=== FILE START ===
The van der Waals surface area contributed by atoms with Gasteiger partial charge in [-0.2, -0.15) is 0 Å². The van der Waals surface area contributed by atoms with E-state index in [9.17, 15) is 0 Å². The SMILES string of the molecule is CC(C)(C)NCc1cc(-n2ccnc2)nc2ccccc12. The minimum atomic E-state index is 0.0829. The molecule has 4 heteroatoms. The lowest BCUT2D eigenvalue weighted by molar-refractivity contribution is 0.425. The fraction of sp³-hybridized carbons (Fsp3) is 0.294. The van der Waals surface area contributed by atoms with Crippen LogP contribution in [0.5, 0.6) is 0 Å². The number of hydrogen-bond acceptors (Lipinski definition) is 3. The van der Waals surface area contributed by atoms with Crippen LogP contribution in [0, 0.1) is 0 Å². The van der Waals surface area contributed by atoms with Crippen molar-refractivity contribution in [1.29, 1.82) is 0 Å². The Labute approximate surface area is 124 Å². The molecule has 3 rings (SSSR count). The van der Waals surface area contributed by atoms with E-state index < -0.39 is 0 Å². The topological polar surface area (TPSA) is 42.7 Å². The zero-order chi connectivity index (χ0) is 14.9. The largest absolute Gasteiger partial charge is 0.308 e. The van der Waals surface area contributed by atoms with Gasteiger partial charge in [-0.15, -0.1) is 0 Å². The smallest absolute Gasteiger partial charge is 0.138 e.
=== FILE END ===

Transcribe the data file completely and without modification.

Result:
The van der Waals surface area contributed by atoms with Gasteiger partial charge in [-0.2, -0.15) is 0 Å². The van der Waals surface area contributed by atoms with E-state index in [9.17, 15) is 0 Å². The SMILES string of the molecule is CC(C)(C)NCc1cc(-n2ccnc2)nc2ccccc12. The minimum atomic E-state index is 0.0829. The molecule has 4 heteroatoms. The lowest BCUT2D eigenvalue weighted by molar-refractivity contribution is 0.425. The fraction of sp³-hybridized carbons (Fsp3) is 0.294. The van der Waals surface area contributed by atoms with Crippen LogP contribution in [0.5, 0.6) is 0 Å². The number of hydrogen-bond acceptors (Lipinski definition) is 3. The van der Waals surface area contributed by atoms with Crippen LogP contribution in [0, 0.1) is 0 Å². The van der Waals surface area contributed by atoms with Crippen molar-refractivity contribution in [1.29, 1.82) is 0 Å². The Labute approximate surface area is 124 Å². The molecule has 3 rings (SSSR count). The van der Waals surface area contributed by atoms with E-state index < -0.39 is 0 Å². The topological polar surface area (TPSA) is 42.7 Å². The zero-order chi connectivity index (χ0) is 14.9. The largest absolute Gasteiger partial charge is 0.308 e. The van der Waals surface area contributed by atoms with Gasteiger partial charge in [-0.15, -0.1) is 0 Å². The smallest absolute Gasteiger partial charge is 0.138 e.